It’s not uncommon within specific software communities for there to be what we call “vertical” resources. I’m one, myself – a person trained to be able to handle the entire project, from project management, to business analysis to development work. There are specific reasons these resources exist and, as my customers tend to like, some benefits, as well.
People get into arguments about what programming language is best to use for laboratory software projects. Some people argue for C#, others for Java, and we get into heated discussions about which languages are “real” programming languages and which should be dropped to the bottom of a deep ocean. In the end, for most projects, it doesn’t matter.
I’ve worked for, with and as a project manager, and for and with managers, as many of you have. Among them, some have been great, others horrible, many mediocre. What brings this to mind is that I was having a conversation with someone not long ago who was talking about their project manager and just making some general comments, neither positive nor negative, but merely descriptive. In hearing the comments, I realized both that the person had no idea what a project manager actually does and also that their project manager doesn’t actually do project management. As an aside, I’d been reading “The Spy and the Traitor” and realized that story is relevant to this (which I will get to later in this post).
In the last post, I talked about how micro-consulting can be useful for customers. While there might be advantages in using the largest firms, there are just as many disadvantages. One disadvantage is that using the larger firms can be more expensive. Here are three reasons why a micro-consulting firm is less expensive.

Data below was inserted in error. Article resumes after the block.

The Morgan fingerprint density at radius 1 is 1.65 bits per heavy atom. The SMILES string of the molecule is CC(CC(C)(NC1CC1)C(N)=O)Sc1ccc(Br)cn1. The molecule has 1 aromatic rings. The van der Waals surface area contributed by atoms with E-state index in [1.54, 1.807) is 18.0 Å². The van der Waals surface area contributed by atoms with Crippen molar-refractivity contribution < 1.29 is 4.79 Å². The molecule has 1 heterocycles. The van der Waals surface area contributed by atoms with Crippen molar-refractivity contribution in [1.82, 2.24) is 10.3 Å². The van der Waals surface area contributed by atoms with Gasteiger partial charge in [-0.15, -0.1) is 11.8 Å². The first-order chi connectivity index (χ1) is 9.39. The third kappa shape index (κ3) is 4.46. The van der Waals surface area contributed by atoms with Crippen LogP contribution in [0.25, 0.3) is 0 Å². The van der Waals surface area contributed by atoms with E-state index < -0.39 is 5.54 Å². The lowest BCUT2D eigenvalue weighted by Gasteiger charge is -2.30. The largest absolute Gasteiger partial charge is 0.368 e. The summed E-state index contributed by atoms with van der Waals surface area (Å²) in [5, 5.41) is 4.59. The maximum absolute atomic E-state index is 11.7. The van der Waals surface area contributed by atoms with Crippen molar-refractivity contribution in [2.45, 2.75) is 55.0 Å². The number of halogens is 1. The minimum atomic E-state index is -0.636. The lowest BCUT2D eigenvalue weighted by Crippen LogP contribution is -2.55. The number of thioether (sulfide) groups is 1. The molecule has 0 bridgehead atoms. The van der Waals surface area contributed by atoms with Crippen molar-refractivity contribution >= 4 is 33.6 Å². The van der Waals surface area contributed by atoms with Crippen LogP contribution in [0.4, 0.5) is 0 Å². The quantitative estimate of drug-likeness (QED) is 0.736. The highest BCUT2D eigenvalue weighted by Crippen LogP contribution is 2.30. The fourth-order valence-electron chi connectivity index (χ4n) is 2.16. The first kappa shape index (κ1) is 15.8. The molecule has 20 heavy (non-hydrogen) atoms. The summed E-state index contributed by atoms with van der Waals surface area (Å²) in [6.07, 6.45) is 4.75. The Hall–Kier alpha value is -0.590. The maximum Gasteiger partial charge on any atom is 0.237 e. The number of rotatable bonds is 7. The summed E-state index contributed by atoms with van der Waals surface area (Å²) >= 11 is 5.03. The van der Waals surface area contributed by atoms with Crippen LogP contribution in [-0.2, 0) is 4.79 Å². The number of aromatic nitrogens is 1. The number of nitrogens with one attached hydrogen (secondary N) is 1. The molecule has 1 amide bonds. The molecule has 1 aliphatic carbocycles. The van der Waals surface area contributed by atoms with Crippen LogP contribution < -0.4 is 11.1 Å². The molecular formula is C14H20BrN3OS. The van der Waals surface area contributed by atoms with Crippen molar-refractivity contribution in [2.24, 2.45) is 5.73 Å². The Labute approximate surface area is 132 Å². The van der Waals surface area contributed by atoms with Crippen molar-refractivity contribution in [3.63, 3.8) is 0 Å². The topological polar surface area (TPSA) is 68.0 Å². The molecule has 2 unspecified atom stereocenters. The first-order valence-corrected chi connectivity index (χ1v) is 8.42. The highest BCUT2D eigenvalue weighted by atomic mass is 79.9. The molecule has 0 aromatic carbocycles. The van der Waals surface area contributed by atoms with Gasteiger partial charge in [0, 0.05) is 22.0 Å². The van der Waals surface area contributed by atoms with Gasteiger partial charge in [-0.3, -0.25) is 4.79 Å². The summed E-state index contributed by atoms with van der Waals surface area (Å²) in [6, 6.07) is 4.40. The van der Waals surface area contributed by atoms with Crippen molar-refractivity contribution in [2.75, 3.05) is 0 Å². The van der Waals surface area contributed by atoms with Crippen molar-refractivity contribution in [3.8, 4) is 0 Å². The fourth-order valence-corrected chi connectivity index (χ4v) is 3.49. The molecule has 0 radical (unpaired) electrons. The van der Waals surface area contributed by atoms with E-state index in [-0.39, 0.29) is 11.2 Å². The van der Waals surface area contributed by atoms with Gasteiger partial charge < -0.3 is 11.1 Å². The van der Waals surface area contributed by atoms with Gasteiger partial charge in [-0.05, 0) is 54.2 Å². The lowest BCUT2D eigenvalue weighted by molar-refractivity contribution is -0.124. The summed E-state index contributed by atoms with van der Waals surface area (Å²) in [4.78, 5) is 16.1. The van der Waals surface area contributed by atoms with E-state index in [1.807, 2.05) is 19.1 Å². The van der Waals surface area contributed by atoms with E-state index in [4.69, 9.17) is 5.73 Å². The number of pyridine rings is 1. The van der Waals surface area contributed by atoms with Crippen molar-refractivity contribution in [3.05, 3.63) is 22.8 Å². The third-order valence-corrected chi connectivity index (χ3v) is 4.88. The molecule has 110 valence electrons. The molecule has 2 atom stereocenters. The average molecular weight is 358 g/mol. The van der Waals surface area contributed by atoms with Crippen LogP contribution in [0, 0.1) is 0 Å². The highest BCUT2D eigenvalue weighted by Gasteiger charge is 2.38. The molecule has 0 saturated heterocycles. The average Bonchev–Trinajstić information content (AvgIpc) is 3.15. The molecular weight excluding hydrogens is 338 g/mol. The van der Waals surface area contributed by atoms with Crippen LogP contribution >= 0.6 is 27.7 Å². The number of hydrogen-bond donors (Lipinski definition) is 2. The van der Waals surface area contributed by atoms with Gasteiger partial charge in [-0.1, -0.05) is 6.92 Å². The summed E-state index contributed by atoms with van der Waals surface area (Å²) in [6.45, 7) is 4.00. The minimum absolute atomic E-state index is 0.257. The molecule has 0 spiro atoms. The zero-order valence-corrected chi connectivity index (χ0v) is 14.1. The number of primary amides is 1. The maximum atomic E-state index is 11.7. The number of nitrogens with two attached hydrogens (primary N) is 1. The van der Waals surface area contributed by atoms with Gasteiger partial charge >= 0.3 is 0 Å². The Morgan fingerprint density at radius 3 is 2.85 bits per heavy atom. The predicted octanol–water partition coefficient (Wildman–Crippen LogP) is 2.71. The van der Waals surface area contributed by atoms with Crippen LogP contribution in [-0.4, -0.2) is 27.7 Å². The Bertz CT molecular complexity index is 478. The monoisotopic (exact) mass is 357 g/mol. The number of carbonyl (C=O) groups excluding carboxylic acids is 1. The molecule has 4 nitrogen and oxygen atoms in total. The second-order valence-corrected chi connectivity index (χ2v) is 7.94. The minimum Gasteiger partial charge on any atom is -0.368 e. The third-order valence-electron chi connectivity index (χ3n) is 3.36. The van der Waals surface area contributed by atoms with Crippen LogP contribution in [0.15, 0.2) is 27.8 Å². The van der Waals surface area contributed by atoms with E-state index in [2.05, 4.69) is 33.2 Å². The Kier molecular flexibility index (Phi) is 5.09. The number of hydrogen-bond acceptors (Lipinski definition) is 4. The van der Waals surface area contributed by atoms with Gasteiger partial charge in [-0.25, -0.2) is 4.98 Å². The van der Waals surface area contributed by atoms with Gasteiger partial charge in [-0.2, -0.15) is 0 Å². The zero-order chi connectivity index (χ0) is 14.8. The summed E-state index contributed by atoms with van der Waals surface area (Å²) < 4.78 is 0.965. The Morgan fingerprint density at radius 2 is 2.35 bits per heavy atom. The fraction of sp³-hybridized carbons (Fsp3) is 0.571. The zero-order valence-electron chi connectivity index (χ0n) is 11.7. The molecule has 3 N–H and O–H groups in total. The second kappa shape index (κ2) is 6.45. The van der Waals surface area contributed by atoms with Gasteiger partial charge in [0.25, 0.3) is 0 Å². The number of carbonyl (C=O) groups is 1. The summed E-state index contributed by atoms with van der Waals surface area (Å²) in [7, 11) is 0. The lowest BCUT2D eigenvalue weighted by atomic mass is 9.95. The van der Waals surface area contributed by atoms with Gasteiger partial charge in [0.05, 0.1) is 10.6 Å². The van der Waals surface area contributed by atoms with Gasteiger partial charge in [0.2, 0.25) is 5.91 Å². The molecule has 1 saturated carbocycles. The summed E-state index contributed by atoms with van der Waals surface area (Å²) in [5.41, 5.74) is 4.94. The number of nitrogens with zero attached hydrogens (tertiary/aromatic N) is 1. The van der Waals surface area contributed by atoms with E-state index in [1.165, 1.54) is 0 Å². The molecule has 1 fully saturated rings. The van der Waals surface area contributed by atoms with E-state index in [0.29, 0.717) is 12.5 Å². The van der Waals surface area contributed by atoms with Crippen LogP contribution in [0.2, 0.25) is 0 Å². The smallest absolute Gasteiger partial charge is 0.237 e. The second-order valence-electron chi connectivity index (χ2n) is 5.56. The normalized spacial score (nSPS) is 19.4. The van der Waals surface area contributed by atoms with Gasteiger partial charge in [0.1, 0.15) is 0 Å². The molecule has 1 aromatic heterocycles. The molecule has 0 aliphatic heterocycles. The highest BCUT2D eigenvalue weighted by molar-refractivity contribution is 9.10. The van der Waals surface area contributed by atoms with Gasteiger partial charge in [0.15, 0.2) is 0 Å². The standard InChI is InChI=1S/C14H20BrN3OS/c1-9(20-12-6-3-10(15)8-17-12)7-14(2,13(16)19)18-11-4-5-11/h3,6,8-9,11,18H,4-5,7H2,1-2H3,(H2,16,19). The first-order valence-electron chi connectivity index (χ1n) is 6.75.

These days, it seems as if we can get micro-anything-we-want. We can get micro-greens, micro-brews and micro-distilling, just to name a few. In any case, I knew that micro-roasting (of coffee) was a “thing” but I was quite surprised, the other day, when I ordered coffee and each bag I received had information not just about what coffee was in the bag, but it said it had been specifically brewed for me (it had my actual name on each bag) and gave the date and time roasted.
Even though GeoMetrick Enterprises does not supply training services, most of us do eventually have to take part in training, whether assisting trainers to understand a new implementation or in taking training, ourselves. Some training is better than others and people learn in different ways, but some ideas work for very few people, regardless. Here are the ideas that are ineffective in training, but are actually seen all too frequently.
Some of the customers who read these posts are working to do as much of the actual work on their system, as possible, to include LIMS/ELN/LES System Administration, configuration, programming, etc… Others have decided that they don’t need to build some or all of these skills in-house and are asking their software vendors or other outside consulting firms (such as the premier GeoMetrick Enterprises) to do the work, instead. In doing this, while you do avoid having to build the skills in-house, you do not abdicate yourself from the potential issues that can come from this.
In my last post, “Notes on Software Testing Habits,” I ran through a few thoughts about how to look at your software testing habits. Regulated or not, there are many commonalities.
In LinkedIn, I recently forwarded a post by Martin Lush entitled “Don’t Blame the Person – Fix the System!” One outcome for me from that is that it started a variety of side conversations with other people in the industry. One area of conversation that came up is that of testing, as a general topic and, today, I want to share my own thoughts on testing.
There are such a variety of users being served out there, people who need to get work done regardless of their computer skills, that it’s possible that those of us providing applications are expecting too much from them.